What leaders can do to get workers back to the office

Work is not a dedicated place anymore. It’s wherever people perform at their best. And as the pandemic has proven, that can be anywhere: at home, in the office, on the road, and countless places in between.

Research shows that nearly 70% of employees believe they are more focused and productive working from home. And more than 90% want to continue to do it going forward, at least part of the time.

Rather than mandating time in the office versus working remotely, give employees freedom and trust them to choose where and how they work based on the outcomes they need to achieve.

Tear down the walls

One of the most positive results of the pandemic’s forced remote work experiment is that it has leveled the playing field. In virtual meetings, everyone gets their own box on the screen and has an equal voice, which creates more inclusivity than in days past when the majority of employees were huddled around a conference table having sidebar conversations, eating lunch together, leaving remote workers feeling left out. Employees also have the same access to information and opportunities to contribute through their digital workspaces.

But as offices reopen, there is the potential to create a culture of haves and have nots and erode these gains. A recent survey showed that 38% of knowledge workers believe remote employees will be at a disadvantage for not working out of a central office location. To prevent this, focus on creating work-from-anywhere experiences that give employees the space and tools they need to succeed, wherever they happen to be.

Design with purpose

Physical offices aren’t going away. But they need an overhaul. Employees will come to the office for different reasons than they used to. After nearly two years of isolation, many are eager to meet with colleagues, customers, and partners face-to-face. Others just want to escape the distractions of working from home. Redesign spaces with this in mind and include open areas for collaboration along with quiet zones where individuals can focus. Meeting rooms equipped with technology to connect remote participants as if they were there are also a must.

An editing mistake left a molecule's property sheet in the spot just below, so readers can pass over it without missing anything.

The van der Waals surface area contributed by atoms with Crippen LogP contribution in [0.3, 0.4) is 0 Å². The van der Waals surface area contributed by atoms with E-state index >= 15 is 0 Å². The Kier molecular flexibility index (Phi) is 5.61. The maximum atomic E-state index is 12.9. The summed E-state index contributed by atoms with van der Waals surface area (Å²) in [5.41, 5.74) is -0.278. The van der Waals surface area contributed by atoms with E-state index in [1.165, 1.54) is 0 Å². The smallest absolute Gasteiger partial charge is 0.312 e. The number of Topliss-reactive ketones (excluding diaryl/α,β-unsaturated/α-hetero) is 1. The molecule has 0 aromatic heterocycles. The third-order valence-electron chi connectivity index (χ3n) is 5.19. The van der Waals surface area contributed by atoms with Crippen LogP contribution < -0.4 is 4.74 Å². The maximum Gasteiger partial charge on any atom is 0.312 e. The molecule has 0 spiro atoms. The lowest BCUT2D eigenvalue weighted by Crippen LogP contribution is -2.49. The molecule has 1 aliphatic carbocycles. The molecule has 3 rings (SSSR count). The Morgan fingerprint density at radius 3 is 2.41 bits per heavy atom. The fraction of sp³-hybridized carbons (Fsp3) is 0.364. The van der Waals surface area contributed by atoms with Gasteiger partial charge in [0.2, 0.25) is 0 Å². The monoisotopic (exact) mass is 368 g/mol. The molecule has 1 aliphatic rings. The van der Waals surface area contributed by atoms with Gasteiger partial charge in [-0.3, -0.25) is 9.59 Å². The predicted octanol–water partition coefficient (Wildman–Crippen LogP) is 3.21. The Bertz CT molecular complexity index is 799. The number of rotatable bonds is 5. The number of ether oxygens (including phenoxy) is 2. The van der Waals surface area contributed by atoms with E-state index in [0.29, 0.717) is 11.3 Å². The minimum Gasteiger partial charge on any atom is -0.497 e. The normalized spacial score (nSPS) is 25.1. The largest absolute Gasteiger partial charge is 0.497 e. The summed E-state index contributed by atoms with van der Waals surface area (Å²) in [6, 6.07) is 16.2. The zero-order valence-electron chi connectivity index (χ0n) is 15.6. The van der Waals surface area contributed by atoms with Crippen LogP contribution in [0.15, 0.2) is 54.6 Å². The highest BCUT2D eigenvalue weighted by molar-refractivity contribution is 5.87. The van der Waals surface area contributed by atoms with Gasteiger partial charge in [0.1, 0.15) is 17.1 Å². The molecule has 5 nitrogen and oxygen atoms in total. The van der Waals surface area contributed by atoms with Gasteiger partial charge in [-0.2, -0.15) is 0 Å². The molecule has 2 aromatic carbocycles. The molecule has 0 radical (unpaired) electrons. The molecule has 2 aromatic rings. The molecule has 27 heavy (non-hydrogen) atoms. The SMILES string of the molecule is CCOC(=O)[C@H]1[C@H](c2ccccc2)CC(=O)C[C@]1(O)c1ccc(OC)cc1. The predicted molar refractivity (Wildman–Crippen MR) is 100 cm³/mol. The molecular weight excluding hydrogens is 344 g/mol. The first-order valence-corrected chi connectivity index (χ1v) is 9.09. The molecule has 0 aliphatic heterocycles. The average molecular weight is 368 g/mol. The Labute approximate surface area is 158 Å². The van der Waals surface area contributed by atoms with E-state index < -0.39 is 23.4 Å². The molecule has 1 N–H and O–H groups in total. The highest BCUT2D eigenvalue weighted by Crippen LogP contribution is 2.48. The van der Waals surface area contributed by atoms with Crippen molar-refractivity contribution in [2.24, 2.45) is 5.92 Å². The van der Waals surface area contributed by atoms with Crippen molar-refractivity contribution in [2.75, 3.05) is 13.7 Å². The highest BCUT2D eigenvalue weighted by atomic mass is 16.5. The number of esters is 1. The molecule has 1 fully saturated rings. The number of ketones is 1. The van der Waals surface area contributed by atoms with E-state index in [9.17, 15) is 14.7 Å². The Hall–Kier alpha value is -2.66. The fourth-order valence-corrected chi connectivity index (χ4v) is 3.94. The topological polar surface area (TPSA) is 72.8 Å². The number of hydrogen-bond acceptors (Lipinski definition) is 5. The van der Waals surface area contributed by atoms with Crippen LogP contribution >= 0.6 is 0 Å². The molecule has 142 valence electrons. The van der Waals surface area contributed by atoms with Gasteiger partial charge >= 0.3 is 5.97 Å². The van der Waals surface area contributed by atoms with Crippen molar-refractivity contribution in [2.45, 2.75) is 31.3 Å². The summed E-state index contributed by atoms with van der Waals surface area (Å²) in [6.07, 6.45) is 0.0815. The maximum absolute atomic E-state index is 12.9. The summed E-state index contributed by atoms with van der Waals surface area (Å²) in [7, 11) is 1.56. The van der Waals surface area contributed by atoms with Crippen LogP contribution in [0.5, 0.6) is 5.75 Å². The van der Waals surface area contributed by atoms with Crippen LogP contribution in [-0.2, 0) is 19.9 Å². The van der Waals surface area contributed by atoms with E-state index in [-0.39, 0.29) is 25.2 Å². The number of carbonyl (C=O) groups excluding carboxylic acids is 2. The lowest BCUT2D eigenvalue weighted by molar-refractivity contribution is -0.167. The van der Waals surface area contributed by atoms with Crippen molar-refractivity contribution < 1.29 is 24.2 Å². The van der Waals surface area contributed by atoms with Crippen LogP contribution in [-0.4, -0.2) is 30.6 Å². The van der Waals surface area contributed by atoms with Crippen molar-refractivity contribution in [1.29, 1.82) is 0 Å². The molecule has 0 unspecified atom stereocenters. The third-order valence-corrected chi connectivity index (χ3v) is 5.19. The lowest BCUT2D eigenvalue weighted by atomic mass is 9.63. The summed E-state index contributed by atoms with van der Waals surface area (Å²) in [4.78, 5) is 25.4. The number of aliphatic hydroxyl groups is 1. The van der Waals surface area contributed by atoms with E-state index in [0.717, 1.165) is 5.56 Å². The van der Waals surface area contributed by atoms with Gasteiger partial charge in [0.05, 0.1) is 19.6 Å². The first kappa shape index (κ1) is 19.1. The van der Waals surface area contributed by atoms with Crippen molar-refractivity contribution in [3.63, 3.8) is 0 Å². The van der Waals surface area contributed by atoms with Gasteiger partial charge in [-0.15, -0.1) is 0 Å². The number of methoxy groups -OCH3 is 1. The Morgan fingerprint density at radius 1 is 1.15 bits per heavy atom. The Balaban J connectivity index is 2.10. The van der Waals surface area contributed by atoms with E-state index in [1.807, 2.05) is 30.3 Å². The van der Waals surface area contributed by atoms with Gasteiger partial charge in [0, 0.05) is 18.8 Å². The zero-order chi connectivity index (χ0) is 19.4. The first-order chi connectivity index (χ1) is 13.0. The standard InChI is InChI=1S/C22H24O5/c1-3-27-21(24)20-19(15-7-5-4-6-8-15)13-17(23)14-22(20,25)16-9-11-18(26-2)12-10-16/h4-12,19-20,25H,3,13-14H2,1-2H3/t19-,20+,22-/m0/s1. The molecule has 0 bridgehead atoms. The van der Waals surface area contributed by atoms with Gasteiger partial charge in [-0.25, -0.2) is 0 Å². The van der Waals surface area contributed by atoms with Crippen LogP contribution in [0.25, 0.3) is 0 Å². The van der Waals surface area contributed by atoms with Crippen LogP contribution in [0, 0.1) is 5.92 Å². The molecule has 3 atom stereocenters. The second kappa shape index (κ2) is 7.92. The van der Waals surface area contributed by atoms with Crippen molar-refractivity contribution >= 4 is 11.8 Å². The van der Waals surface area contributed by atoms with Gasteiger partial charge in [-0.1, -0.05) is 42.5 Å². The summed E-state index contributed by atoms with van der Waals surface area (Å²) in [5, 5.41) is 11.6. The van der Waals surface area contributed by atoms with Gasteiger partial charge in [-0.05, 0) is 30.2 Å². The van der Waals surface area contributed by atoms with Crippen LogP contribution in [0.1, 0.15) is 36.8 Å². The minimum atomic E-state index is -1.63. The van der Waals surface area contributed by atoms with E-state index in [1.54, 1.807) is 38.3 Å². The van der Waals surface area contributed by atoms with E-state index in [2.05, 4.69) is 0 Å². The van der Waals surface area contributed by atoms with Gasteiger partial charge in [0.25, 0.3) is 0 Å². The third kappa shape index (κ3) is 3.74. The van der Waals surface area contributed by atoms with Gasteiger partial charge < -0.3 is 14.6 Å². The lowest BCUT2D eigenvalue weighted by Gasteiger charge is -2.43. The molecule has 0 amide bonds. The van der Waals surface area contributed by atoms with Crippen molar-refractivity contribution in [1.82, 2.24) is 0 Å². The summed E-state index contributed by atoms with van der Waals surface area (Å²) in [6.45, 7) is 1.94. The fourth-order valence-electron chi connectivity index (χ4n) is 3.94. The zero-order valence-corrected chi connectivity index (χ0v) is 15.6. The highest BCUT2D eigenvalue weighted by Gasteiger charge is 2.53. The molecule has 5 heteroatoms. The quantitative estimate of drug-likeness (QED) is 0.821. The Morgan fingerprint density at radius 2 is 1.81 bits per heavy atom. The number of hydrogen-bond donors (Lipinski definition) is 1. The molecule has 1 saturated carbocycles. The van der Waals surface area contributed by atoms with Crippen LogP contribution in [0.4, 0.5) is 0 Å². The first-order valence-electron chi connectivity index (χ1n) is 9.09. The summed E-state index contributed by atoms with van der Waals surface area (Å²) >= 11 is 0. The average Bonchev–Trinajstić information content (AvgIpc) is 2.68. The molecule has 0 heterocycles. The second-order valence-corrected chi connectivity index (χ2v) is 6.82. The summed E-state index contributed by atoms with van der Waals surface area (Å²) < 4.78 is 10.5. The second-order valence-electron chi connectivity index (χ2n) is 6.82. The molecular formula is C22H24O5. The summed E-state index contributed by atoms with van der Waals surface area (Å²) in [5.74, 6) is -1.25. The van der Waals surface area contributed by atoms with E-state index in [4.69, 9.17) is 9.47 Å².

Don’t require seeing to believe

Work can no longer be viewed in terms of time spent in the office and visibility to others. Managers need to trust employees to work from wherever they are most effective and evaluate them on their performance outcomes. There are plenty who think working from home means doing laundry and binging on Netflix between meetings. But according to research, 72% of employees say they work the same or more hours from home than they did when working in the office and that because they don’t have to commute and contend with chatty colleagues when they get to the office, they’re more productive and engaged.

Listen and learn

The work experience and employee expectations have forever changed and will continue to evolve as companies navigate their way through hybrid work. Few will get it right the first time. Or even the second or third. But those who keep an open mind and give employees the flexibility to match their work environment to the outcomes they need to deliver can create an open, inclusive environment in which every individual can succeed.

Traci Palmer is vice president of People and Organizational Capability at Citrix.